Memory Alpha Entry
I admit that even though I loved Star Trek: The Next Generation when I was very young, I only remember seeing 10, maybe 15 episodes at most throughout it's entire seven year run. Quite odd considering the episodes and re-runs were readily available. I bring this up because one of the earliest episodes I can remember watching was "Contagion". I was maybe five or six at the time watching it with my folks and thinking how cool it was that there were two Enterprises in one episode..... than it just spontaneously blew up.
After watching it on the Season Two BluRay set, I find myself feeling very troubled watching the scenes with Picard talking to Captain Varley on the Yamato, I kept thinking to myself "When is it going to blow? When is it going to blow?". Than I realized that this scene was more intense than I actually remembered. When Worf says theres a build up of energy in the engineering section and Picard tries desperately to inform Varley about it, you can barely make out Varley sitting in his chair totally unaware about what's going on in his own ship. I kept saying "Beam them out, now! NOW!" but it was too late.
The Yamato being destroyed I still think is one of the more darker moments in TNG especially when you watch it knowing that everyone onboard the ship is going to die. A Galaxy Class Starship is a pretty important ship and not all that common. I've got to give the episode a lot of credit for having this actually mean something to the characters, including Wesley of all people. Despite Gene Roddenberry's insistence that we don't mourn the dead, having Wesley talk to Picard about it is probably one of the best uses of Wesley's character in the series so far. We finally get to see something about him that he's not prepared for, and he doesn't simply brush it aside like it's nothing. Even Picard almost says something important about the concept of humanity not being moved by the loss of even a single life. I guess Gene was on vacation when this episode was made.
This episode also introduced us to the barely touched upon Iconian civilization. The idea of a very advanced race who could travel anywhere in the galaxy by merely stepping through a portal was quite interesting. Why did this advance civilization just die out when they had so much at their disposal to survive? Could an alien race we've seen in other series like DS9 and Voyager be descendants of the Iconians? I'll always miss that story potential.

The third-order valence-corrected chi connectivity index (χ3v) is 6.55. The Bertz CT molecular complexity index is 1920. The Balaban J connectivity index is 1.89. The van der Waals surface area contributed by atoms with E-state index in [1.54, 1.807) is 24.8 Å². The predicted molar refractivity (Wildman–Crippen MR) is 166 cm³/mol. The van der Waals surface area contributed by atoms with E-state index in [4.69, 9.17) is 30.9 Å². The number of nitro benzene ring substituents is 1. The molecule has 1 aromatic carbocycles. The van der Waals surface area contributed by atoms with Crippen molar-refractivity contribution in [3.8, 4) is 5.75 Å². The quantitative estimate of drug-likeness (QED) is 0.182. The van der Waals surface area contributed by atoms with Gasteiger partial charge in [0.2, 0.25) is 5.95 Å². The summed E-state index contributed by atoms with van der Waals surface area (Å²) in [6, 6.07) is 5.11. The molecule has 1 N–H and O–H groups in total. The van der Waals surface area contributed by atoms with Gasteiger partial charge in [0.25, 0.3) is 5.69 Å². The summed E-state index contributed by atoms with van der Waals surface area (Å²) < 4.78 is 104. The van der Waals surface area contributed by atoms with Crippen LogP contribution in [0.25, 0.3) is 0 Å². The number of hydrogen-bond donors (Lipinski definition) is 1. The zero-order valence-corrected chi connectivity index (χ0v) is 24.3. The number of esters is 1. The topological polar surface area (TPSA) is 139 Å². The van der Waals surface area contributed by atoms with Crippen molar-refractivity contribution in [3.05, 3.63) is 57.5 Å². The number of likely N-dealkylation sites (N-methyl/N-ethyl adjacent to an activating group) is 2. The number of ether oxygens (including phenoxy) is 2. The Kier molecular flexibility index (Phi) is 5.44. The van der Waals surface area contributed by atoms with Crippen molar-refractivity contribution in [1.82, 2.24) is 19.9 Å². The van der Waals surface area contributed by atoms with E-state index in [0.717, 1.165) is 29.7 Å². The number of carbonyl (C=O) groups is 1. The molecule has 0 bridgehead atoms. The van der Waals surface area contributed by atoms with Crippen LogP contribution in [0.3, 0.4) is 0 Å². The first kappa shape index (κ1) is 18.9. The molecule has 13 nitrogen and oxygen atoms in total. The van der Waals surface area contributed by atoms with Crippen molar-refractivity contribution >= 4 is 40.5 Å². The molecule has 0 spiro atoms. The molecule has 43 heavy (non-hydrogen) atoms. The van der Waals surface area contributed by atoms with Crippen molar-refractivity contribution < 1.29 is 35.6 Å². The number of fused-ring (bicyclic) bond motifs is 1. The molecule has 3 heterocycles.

This also marks the second major appearance of the Romulans and thankfully it's not in a terrible episode. While Sub Commander Taris plays the typical bad guy who doesn't have any real power, she does come off as an intimidating foe who you'd be thankful was forced into these circumstances. It always baffles me as to why the show creators thought that Taris died in this episode when we clearly see her Warbird regain power and leave the planet's orbit in the end. It's one of those many "Did they even watch the episode?" fumbles that we will be getting a lot of later in the series.
Parts involving the Enterprise malfunctioning and continuing to get worse was also handled well, though I think Geordi's struggle in the turbo lift comes off more comedic than scary.
If there's one major complaint I have towards this episode, it's Picard's behavior in dealing with the Romulans in the end. Picard pretty much decides to leave the system and let the Romulans die.
PICARD: Bridge, Picard.
DATA [OC]: Yes, Captain.
PICARD: Take us out of here. The Romulan ship is set to auto-destruct and they can't deactivate it.
RIKER: Wait, sir. Open hailing frequencies.
O'BRIEN: Open, sir.
RIKER: Commander Taris, prepare to receive a transmission from our Chief Engineer. He'll instruct you how to purge your system.
TARIS [OC]: Agreed, Enterprise. Standing by.
DATA: Commander, your transmission has been received and acknowledged.
Wow. Picard, the main hero of the show was perfectly willing to let every single Romulan on that Warbird die. Just like that. Riker actually has to circumvent Picard's orders just to give the Romulans a chance to survive. This is the same guy who in the very next season will be begging Worf to save the life of a dying Romulan who openly said he would rather die than get help from Worf.
A very well put together episode that has some very well done moments of tension and suspense that you normally don't get out Star Trek. Characters actually feel more like characters rather than caricatures, and Wesley is actually relatable for once.
This is the first time we see Picard ordering his famous hot Earl Grey tea from the replicator. Unfortunately even though it's the first time he does so, the replicator gives him a plant instead. Quite an appropriate moment since even though Picard is turning into the Picard we know from the later seasons, he's not there yet.